Norton Calls for a Five, Not Six, Year Bill to Ease the Funding Shortfall in Surface Transportation Bill and Calls on Committee to Find New Ways to Fund the Highway Trust Fund

WASHINGTON, D.C. – November 19, 2015 – (RealEstateRama) — Congresswoman Eleanor Holmes Norton (D-DC), ranking member of the House Highways and Transit Subcommittee and one of the “Big Four” transportation leaders that got the House to pass a six-year surface transportation bill, today spoke out about urgent priorities for the Transportation and Infrastructure Committee at the first Conference Committee meeting to reconcile the Senate and House transportation reauthorization bills. Norton praised Committee Chairman Bill Shuster (R-PA), Ranking Member Peter DeFazio (D-OR) and Highways and Transit Subcommittee Chairman Sam Graves (R-MO) for working so closely together to achieve one of the few bipartisan bills to come from the 114th Congress.

“Notwithstanding a bill with almost no increase in funding in 10 years, every state, every local government, every construction worker, every transit rider, everyone in the construction industry, every commuter stuck in traffic, and every business that uses our roads and bridges to move goods will be relieved that we have finally broken through our own gridlock to achieve a long-term surface transportation bill,” Norton said. “I am particularly pleased that most of my priorities made it into the bill. To name just a few of my local and national priorities, the bill includes my language to implement direct federal safety oversight of the Washington Metropolitan Area Transportation Authority (WMATA) Metrorail, $7.5 million in annual grant funding for states to collect data on racial profiling, reauthorization of the Disadvantaged Business Enterprises program, funding for workforce development, continued funding for bike and pedestrian programs, and a new $750 million program for freight and projects of national significance.

“But, this bill must mark more than the priorities of individual members. I pressed especially for a new way to fund the now obsolete Highway Trust Fund, and the $20 million I got for states to experiment with new ways to raise revenue for the nation’s infrastructure is a start. However, Congress has an obligation to take leadership of the Highway Trust Fund, which has fallen victim, ironically, to fuel efficient vehicles, the abundance of cheap natural gas, and falling oil prices. Instead of taking advantage of this windfall to fund this authorization, this is the first surface transportation bill ever to resort to more than a dozen gimmicks to fund transportation and infrastructure projects, such as decreasing the fixed dividend rate paid by the Federal Reserve, increasing aviation passengers’ Customs and Border Protection (CBP) fees that will be diverted from CBP, and changing the filing dates of certain tax and information returns. These gimmicks have already attracted a boat load of criticism of our bill and have distracted from its good points. Surely, this sleight of hand, some of them needed for other matters, are not better than finding ways to raise the necessary revenue. Red and blue states are doing exactly that and polls show the majority of Americans favor tax increases to save our nation’s transportation and infrastructure.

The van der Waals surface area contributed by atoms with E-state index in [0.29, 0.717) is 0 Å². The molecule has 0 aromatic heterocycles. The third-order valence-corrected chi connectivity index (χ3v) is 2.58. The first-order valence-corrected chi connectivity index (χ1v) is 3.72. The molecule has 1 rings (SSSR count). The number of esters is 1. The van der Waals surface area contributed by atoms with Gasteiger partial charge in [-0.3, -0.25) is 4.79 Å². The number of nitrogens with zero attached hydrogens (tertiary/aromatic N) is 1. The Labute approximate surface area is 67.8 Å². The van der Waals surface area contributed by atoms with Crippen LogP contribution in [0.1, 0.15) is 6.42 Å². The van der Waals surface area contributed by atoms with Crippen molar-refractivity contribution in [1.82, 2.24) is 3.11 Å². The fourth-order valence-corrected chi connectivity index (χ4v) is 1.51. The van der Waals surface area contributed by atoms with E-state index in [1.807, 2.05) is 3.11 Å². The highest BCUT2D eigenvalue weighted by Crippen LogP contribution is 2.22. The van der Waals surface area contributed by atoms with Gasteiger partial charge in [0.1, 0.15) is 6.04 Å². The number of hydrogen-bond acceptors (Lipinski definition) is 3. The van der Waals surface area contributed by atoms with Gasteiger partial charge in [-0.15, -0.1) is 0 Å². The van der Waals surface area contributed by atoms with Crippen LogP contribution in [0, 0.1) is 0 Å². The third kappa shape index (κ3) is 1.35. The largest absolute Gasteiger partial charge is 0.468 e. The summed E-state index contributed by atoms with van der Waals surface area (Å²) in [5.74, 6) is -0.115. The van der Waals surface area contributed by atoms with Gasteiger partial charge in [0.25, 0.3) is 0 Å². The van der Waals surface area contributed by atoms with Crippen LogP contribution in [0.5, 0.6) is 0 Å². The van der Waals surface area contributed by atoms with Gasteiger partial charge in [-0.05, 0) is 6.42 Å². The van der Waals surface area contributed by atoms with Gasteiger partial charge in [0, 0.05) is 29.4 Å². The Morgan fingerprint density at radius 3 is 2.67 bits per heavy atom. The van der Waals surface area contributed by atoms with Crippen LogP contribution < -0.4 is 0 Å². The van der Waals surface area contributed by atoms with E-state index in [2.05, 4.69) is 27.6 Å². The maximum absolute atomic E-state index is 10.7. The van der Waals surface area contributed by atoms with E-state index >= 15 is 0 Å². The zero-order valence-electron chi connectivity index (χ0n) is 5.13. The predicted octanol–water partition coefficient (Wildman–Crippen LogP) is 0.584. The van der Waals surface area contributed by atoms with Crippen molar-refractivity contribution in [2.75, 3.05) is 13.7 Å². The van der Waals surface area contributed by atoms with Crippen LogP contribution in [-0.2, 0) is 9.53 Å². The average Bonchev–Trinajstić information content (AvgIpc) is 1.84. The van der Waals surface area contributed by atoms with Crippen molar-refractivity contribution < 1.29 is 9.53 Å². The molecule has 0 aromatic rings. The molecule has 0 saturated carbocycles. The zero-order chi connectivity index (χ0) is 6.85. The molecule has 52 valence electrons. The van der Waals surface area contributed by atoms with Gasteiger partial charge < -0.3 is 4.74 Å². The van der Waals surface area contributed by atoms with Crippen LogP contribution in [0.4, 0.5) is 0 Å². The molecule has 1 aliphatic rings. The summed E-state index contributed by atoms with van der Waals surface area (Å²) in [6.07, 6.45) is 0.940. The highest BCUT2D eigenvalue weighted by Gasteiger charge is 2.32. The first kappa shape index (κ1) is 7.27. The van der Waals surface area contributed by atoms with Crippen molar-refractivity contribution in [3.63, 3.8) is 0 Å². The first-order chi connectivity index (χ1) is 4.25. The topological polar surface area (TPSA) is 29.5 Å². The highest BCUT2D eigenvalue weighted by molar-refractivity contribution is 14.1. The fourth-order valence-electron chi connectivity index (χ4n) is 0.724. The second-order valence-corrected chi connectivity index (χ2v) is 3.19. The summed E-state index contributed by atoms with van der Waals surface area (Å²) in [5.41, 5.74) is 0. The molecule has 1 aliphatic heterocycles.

“Therefore, I offer two suggestions. The nation needs $400 billion over the next six years to maintain our infrastructure’s status quo. The House bill authorizes $325 billion. By making this a five-year, not a six-year, bill, we could at least make up for the status quo shortfall. Although a shorter bill is not ideal, it is better than allowing our infrastructure to fall into further disrepair and being forced to later make up for the shortfall to the Highway Trust Fund through general revenue.

“Second, I am requesting that our Transportation and Infrastructure Committee hold a meeting, preferably a joint House and Senate Committee meeting, to hear ideas from the private sector and the public on new ways to fund the Highway Trust Fund. Until now, no discussions in the Congress that I know of to consider new Highway Trust Fund ideas have occurred. However, in my own discussions, I have heard a number of promising ideas. I believe that airing new ideas in a formal hearing would help reassure stakeholders and would generate even more ideas. After speaking on this idea during the Conference Committee, I am pleased that I was able to have a good conversation with Chairman Shuster.”

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